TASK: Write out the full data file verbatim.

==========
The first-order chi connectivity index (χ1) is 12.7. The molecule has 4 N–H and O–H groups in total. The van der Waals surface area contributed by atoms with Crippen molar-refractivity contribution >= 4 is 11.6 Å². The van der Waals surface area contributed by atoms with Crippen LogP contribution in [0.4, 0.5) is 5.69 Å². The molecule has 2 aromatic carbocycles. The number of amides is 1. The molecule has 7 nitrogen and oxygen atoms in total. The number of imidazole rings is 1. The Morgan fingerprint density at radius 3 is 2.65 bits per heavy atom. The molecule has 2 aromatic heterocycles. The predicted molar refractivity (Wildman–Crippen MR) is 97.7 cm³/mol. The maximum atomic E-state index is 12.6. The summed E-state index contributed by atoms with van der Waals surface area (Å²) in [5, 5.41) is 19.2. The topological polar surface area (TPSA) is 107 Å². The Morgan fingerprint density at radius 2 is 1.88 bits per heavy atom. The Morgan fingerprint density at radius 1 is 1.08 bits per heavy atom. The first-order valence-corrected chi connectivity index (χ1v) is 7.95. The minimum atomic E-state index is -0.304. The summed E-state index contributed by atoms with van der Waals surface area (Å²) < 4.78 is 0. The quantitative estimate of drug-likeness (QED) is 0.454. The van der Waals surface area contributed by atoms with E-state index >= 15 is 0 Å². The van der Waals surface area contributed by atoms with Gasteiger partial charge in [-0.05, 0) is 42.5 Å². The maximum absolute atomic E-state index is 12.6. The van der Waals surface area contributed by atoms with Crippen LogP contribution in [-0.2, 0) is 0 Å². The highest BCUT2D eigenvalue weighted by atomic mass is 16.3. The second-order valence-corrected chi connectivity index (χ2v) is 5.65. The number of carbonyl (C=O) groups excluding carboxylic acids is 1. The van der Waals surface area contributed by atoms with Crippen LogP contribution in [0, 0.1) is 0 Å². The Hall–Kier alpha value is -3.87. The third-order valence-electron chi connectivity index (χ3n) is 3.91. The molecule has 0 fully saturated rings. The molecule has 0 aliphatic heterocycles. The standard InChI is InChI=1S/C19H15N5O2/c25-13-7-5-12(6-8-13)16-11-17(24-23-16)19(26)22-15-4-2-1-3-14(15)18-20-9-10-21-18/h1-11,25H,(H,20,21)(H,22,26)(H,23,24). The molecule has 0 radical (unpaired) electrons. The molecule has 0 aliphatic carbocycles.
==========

The first-order chi connectivity index (χ1) is 12.7. The molecule has 4 N–H and O–H groups in total. The van der Waals surface area contributed by atoms with Crippen molar-refractivity contribution >= 4 is 11.6 Å². The van der Waals surface area contributed by atoms with Crippen LogP contribution in [0.4, 0.5) is 5.69 Å². The molecule has 2 aromatic carbocycles. The number of amides is 1. The molecule has 7 nitrogen and oxygen atoms in total. The number of imidazole rings is 1. The Morgan fingerprint density at radius 3 is 2.65 bits per heavy atom. The molecule has 2 aromatic heterocycles. The predicted molar refractivity (Wildman–Crippen MR) is 97.7 cm³/mol. The maximum atomic E-state index is 12.6. The summed E-state index contributed by atoms with van der Waals surface area (Å²) in [5, 5.41) is 19.2. The topological polar surface area (TPSA) is 107 Å². The Morgan fingerprint density at radius 2 is 1.88 bits per heavy atom. The Morgan fingerprint density at radius 1 is 1.08 bits per heavy atom. The first-order valence-corrected chi connectivity index (χ1v) is 7.95. The minimum atomic E-state index is -0.304. The summed E-state index contributed by atoms with van der Waals surface area (Å²) < 4.78 is 0. The quantitative estimate of drug-likeness (QED) is 0.454. The van der Waals surface area contributed by atoms with E-state index >= 15 is 0 Å². The van der Waals surface area contributed by atoms with Gasteiger partial charge in [-0.05, 0) is 42.5 Å². The maximum absolute atomic E-state index is 12.6. The van der Waals surface area contributed by atoms with Crippen LogP contribution in [-0.2, 0) is 0 Å². The highest BCUT2D eigenvalue weighted by atomic mass is 16.3. The second-order valence-corrected chi connectivity index (χ2v) is 5.65. The number of carbonyl (C=O) groups excluding carboxylic acids is 1. The van der Waals surface area contributed by atoms with Crippen LogP contribution in [0, 0.1) is 0 Å². The Hall–Kier alpha value is -3.87. The third-order valence-electron chi connectivity index (χ3n) is 3.91. The molecule has 0 fully saturated rings. The molecule has 0 aliphatic heterocycles. The standard InChI is InChI=1S/C19H15N5O2/c25-13-7-5-12(6-8-13)16-11-17(24-23-16)19(26)22-15-4-2-1-3-14(15)18-20-9-10-21-18/h1-11,25H,(H,20,21)(H,22,26)(H,23,24). The molecule has 0 radical (unpaired) electrons. The molecule has 0 aliphatic carbocycles.